Amid all the fullness and festivity of this peak cultural and religious holiday season, I invite you to take a brief moment each day to rest and read through these brief daily reflections. I wrote the reflections when I lived in the rolling farmland of Iowa. I wrote them for my own journey through Advent, and also shared them with various members and friends at Westminster Presbyterian Church in the Cedar Valley, where I served as a pastor. The liturgical readings incorporated into this daily reader were taken from Cycle A.
I now send these reflections out more widely in book form with the hope that something of my Advent journey might also be helpful to you, perhaps even connecting the inner story of Christmas in a deeper way this year for your continued flourishing in Christ. The book is available on Amazon.com or you may order one at your local bookstore.
The theme of this Advent journey is My Yes Is Yours. I chose that title, in part, because I was inspired by Mary’s response to the Angel’s visitation (Luke 1.38). There, the Angel invited Mary (and through her, us) to a deeper experience of God as a literal vessel for the birthing of Christ into the world. Her response, now so famous, was something like, “Yes, let it me in me as you say.”
On a deeper level, even Mary’s Yes was grounded in God’s grace, drawing her into the energy of acceptance versus resistance. Like Mary, without this grace acting in our lives, none of our Yes’s would endure or come to their fruition. In this way, our Yes’s are really God’s. Not only are they inspired by God’s grace, they are also offered to God.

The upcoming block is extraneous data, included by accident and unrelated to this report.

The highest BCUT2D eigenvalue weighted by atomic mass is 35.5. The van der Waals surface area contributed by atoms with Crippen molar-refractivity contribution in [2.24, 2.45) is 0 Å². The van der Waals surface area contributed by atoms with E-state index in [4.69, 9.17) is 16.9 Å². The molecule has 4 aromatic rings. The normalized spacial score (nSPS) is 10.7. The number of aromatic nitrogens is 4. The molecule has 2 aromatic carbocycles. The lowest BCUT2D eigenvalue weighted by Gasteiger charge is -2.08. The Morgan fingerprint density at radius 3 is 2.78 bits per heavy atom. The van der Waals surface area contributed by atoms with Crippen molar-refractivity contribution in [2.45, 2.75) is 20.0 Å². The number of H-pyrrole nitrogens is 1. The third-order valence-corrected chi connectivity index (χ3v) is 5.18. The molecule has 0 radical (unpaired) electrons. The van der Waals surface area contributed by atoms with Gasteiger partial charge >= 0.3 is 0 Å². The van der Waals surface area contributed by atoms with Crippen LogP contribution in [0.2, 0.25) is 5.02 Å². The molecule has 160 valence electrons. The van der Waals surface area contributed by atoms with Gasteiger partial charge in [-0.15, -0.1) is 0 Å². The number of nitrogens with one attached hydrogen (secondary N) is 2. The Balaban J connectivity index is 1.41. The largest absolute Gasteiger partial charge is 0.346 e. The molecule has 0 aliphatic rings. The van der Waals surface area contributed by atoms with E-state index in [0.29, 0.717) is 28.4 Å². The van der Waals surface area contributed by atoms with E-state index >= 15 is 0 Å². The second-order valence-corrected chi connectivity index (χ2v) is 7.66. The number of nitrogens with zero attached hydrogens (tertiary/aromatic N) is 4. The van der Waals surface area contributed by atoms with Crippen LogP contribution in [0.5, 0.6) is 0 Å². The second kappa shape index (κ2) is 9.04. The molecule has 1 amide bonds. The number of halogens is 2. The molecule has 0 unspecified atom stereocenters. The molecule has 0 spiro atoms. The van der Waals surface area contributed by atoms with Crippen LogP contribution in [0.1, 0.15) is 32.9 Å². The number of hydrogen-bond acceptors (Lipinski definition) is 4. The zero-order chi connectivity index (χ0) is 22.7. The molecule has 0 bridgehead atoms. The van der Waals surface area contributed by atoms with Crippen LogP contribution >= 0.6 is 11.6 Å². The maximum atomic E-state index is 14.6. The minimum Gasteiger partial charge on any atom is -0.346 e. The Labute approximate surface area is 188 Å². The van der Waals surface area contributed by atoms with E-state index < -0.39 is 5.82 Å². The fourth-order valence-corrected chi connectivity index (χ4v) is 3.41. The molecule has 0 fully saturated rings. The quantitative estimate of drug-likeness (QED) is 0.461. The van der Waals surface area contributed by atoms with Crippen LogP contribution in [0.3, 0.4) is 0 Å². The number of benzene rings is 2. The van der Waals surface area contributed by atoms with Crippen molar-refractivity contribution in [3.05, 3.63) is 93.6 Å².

Thus, we can authentically say in the depth of prayerful intercession or silent contemplation, “My God, My God, My Yes is Yours.” Truly, giving our Yes to God is just another way of summing up the heart of the Christian pattern of life revealed by Jesus near the end of his beautiful yet brief life: not my will, but thy will be done.
Yes. Three letters. One little word with infinite potential.
Read the reflections.
Ponder and pray about the ideas.
Perhaps share them with others.
Open each day’s reflection as a personal gift. Throughout a lifetime, our journey into God is a journey into Yes – learning and cultivating a disposition of feeling a Yes to life. Paradoxically, we may often discover the personal power of Yes as we feel into the powerlessness of all the times we have encountered No’s. While Advent is a season for Yes, it’s not always easy. There are many No’s that we confront each day.
No to God.
No to health.
No to love.
No to life.
No to others.
No to healing.
No to abundance.
No to giving.
It seems in our world we are surrounded by and perhaps even shaped by many No’s. That is all the more reason to anticipate and welcome the quickening light that awakens sleepers from the state of resistance so energized around the word “No.” Advent is a season to recognize that for every No we have received in life, we may also declare and participate in that No’s transformation into a Yes – for our ultimate good and ongoing growth. And so we declare:
Yes to God.
Yes to being you.
Yes to others, especially those we live and work with.
Yes to the past, present and future.
Yes to flourishing.
Yes to surrender.
Yes to hope.
Yes to faith.
Yes to love.
Yes to giving.
Yes to receiving.
Yes even to our life difficulties.
Yes – whether simply, quietly or loudly – just yes.
Learning how to say Yes to whatever is occurring in our life without needing to change or resist anything is the art of grace – a grace that also teaches us the skills of hope, faith and love; skills, along with grace, that we will need; skills we will also acquire more completely as we journey through the fullness of gifts this Advent season holds in store for us.
Only Love. Only Christ.
Peter Traben Haas
All Saints Eve, 2014
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